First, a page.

China Battles for Web Control (Reuters)
Left-Transparency at SPAMLeninism.org
Wed Aug 9 23:07:19 MDT 2000
I think this article highlights some of the contradictions that
emerge when a ruling class needs the internet for economic
development but is threatened by the free flow of information
Information wants to be free
to serve the working class
China Battles for Web Control
Reuters --11:00 a.m. Aug. 9, 2000 PDT
BEIJING -- China issued a sharp call Wednesday to Communist Party
media to build up their websites for a propaganda fight against
what it said were enemy forces at home and abroad.
The Chinese government's statements revealed its ambivalence
toward the Internet. The Communist flagship People's Daily said
the new global computer network had made "political thought work"
more efficient but also brought unwelcome ideas.
"Enemy forces at home and abroad are sparing no effort to use
this battle front to infiltrate us," it said.
While the Internet carries "advanced, healthy and beneficial
information, there is also much reactionary, superstitious, and
pornographic content," it said. Beijing has until now focused on
controlling the influx of ideas through the Internet. The
government will now use the Web to "create a good international
image of China," the People's Daily said.
Much of the Chinese media has websites, including the People's
Daily. But with drab, party-approved content, these sites face
the same fight as the one faced by the Communist newspapers that
compete with the livelier, more balanced fare from abroad.
"We must strive to promptly build a corps of experts which have
high political consciousness, good news sense, Internet
technology savvy and command of foreign languages," it said.
Beijing is struggling with the Internet's political repercussions
as dissidents who experience jail or exile are no longer silenced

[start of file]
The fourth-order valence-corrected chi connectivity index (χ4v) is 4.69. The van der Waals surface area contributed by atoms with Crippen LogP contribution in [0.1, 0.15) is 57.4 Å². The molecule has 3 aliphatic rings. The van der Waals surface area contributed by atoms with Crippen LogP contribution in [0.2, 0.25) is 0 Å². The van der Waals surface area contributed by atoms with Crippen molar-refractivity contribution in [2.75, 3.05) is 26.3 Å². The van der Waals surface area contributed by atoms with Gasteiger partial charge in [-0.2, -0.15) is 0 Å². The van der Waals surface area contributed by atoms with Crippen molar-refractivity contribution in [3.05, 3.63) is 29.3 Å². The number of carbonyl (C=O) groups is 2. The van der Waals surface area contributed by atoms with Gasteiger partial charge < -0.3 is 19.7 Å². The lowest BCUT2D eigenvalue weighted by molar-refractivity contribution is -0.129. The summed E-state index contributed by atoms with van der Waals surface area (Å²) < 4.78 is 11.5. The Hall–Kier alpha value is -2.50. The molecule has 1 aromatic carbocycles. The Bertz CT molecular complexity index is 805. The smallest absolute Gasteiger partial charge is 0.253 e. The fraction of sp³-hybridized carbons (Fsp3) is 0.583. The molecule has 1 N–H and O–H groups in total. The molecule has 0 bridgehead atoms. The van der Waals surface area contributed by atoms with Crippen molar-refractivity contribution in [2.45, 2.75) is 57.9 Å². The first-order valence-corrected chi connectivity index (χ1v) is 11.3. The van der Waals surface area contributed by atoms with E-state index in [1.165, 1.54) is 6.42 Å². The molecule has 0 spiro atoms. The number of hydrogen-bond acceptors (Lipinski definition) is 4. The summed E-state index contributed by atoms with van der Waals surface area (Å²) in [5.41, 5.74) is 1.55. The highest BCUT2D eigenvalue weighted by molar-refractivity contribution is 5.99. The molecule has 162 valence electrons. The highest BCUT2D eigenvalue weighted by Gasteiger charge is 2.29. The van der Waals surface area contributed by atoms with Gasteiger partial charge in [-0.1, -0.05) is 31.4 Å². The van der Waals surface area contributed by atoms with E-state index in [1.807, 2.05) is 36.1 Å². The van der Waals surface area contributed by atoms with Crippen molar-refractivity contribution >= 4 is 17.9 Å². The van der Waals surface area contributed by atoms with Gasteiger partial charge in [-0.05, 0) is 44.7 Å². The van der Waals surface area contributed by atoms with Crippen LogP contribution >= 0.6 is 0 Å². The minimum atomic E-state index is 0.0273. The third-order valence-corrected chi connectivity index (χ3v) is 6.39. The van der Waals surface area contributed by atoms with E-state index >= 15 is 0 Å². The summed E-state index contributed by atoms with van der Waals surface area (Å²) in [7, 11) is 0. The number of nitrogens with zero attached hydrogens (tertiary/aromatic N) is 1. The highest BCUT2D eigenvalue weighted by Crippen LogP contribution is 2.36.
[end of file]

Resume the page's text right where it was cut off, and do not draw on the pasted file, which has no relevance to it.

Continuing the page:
for good. The work of authors banned from writing for state media
and publishing houses keeps popping up on the Web.
China's leaders are walking a "tightrope," between promoting the
Internet to modernize and stimulate its economy and trying to
control the content it carries, said a Western diplomat.
"I don't see how you can do both and if the Chinese can do it,
they may be the first ones ever," he said.
China's drive to be as wired as its perceived foes comes amid an
ideological campaign aimed at justifying Communist rule in a
period of deepening capitalist economic reforms. The campaign has
included the firing of leading liberal critics who were also
banned from writing.
On Tuesday, foreign human rights groups criticized Beijing for
shutting down what they said was the country's only openly
pro-democracy website based in China.
The Shandong-based New Culture Forum drew Beijing's ire for
posting a robust debate on democratization, said Paris-based
Reporters Sans Frontieres. Last year, the Reporters named China
as one of 20 enemies of the Internet for its censorship of the
China routinely blocks Web sites of Western media outlets, human
rights groups, Tibetan exiles, and other independent sources of
information it deems politically sensitive or harmful.
Domestic sites that violate party dictates have also been closed.
Much control is also exercised through self-censorship by those
who run chat-rooms and bulletin boards.
Beijing, which was stung by reports from the unfettered Hong Kong
media about domestic politics and corruption scandals, forbids
increasingly popular domestic portals from posting news reports
from sources other than state-controlled media.
At least two Chinese "Web dissidents" are in jail.
In China's top case, Huang Qi, a man from Sichuan who published
information on the Internet about the 1989 Tiananmen Square
massacre, faces trial for subversion.
Another man, Qi Yanchen, of Hebei province, faced the same
charges for posting criticism of the government, RSF said.
Members of the banned Falun Gong spiritual group have also been
arrested for using the Internet to spread information about their
faith and about government efforts to crush the movement and to
organize protests against the year-old crackdown.
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